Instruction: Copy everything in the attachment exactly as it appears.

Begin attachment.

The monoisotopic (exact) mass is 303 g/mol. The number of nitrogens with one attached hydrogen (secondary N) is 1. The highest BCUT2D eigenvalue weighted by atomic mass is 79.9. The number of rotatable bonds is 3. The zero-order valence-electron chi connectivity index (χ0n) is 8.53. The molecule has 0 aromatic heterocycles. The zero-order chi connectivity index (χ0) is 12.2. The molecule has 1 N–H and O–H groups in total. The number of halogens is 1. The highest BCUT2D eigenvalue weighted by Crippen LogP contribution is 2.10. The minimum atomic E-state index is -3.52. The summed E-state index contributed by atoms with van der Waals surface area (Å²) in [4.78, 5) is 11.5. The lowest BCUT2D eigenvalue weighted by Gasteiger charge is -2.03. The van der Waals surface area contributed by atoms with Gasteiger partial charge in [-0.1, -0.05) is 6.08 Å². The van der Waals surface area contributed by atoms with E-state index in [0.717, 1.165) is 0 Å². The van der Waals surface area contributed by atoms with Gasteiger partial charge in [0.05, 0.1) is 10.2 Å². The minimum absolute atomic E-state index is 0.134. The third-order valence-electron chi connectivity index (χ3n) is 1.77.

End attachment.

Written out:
The monoisotopic (exact) mass is 303 g/mol. The number of nitrogens with one attached hydrogen (secondary N) is 1. The highest BCUT2D eigenvalue weighted by atomic mass is 79.9. The number of rotatable bonds is 3. The zero-order valence-electron chi connectivity index (χ0n) is 8.53. The molecule has 0 aromatic heterocycles. The zero-order chi connectivity index (χ0) is 12.2. The molecule has 1 N–H and O–H groups in total. The number of halogens is 1. The highest BCUT2D eigenvalue weighted by Crippen LogP contribution is 2.10. The minimum atomic E-state index is -3.52. The summed E-state index contributed by atoms with van der Waals surface area (Å²) in [4.78, 5) is 11.5. The lowest BCUT2D eigenvalue weighted by Gasteiger charge is -2.03. The van der Waals surface area contributed by atoms with Gasteiger partial charge in [-0.1, -0.05) is 6.08 Å². The van der Waals surface area contributed by atoms with E-state index in [0.717, 1.165) is 0 Å². The van der Waals surface area contributed by atoms with Gasteiger partial charge in [0.05, 0.1) is 10.2 Å². The minimum absolute atomic E-state index is 0.134. The third-order valence-electron chi connectivity index (χ3n) is 1.77.